How To Identify Leadership Practices That damage Employees’ Morale
- Guest Author
- November 17, 2016
- No responses
A motivated workforce is one of the biggest assets of any organization. However, consistent motivation seems to be a challenge for many businesses, as a 2013 survey found out that just 58 per cent of staff interviewed affirmed to be motivated. Interviewees listed poor management and leadership skills are one of the top demotivators in the workplace.
To address this issue, the use of morale-boosting techniques and strategies has become increasingly common in the corporate environment. This includes team building exercises, sales training games, and corporate events. However, the effectiveness of these strategies may be limited unless a top-down approach to leadership is implemented. In fact, even far-reaching strategies, like making changes to the organizational culture and structure, may fail to accomplish the intended goals if they are not supported by effective leadership.
But what exactly is effective leadership? To answer that question, we should first look at common leadership practices that damage employees’ morale. These include:
- Poorly defined goals and strategies: teams and individuals must have clear objectives. Otherwise, everyday tasks quickly become meaningless routines. There should be continuity in the company’s structure, goals, and business plan, as inconsistency has been proven to have a detrimental effect on staff.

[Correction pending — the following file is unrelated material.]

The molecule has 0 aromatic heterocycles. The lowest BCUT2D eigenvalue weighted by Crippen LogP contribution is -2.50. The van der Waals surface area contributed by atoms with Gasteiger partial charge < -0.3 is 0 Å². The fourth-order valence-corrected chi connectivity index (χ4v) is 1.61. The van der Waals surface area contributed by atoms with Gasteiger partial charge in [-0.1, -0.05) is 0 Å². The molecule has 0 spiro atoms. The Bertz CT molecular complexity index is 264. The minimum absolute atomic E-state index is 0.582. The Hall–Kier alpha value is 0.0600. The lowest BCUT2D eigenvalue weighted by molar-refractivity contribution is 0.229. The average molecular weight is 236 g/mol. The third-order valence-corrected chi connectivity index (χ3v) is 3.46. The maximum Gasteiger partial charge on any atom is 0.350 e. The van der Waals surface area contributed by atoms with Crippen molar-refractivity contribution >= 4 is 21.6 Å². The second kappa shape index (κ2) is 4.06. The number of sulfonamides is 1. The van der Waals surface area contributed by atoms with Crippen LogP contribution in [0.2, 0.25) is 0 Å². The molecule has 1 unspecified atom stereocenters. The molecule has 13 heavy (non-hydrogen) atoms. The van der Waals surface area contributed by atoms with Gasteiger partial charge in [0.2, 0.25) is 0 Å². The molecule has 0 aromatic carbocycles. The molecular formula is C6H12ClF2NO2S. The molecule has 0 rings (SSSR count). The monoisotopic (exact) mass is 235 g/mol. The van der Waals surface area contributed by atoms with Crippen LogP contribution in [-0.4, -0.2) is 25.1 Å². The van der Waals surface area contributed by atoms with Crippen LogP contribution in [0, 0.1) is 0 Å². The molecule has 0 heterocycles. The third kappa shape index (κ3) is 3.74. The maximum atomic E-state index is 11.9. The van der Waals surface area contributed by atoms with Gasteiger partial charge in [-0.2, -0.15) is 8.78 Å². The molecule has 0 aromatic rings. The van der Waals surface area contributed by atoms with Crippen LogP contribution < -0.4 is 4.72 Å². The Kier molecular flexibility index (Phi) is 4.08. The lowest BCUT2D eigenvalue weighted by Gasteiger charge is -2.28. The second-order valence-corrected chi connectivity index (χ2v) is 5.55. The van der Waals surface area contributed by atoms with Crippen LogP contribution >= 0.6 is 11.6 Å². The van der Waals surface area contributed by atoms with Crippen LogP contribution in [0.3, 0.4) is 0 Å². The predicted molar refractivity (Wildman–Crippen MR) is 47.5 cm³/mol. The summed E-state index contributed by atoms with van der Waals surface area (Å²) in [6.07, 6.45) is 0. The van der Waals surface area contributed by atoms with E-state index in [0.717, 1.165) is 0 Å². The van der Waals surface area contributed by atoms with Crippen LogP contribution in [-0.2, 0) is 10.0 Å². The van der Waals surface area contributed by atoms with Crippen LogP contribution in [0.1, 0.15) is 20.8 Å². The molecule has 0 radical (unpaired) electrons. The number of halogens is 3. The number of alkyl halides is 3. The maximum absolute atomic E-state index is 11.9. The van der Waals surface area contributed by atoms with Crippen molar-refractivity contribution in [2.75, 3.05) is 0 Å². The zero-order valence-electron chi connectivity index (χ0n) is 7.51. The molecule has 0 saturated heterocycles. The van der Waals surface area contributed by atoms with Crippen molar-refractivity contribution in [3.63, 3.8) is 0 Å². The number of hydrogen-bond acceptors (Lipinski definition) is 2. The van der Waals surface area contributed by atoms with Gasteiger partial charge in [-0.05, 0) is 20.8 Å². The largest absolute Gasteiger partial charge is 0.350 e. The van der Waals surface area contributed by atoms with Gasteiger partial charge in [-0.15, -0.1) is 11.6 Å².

- A rigid organizational hierarchy that does not allow for career progression: every staff member should benefit from a structured and personalized development plan. This also includes team leaders and managers, who should make leadership training part of their professional development.
- Poor communication: renowned psychologist Dan Goleman has suggested that business leaders should be able to communicate with employees at a personal and emotional level in order to effectively motivate them. Timely and constructive feedback is also essential.
- Failing to empower employees by not delegating responsibilities and not requesting their input on organisational decisions: delegation should be implemented as a strategy that is aligned with the company’s goals, and not as a last-resort solution that is only used when the business is under pressure or tasks need to be reassigned because staff members are on leave.
As CIPD researchers affirm, 21st-century leadership involves a distributed, flexible, and inclusive approach. This will go a long way boosting enthusiasm and motivation levels in the workplace.
Monika Götzmann is the EMEA Marketing Director of Miller Heiman Group, a global sales training and customer experience company. It specializes in providing exceptional sales training courses and helps organizations develop business strategies to achieve sales success. Monika enjoys sharing her insight and thoughts to provide better sales and leadership skills training.
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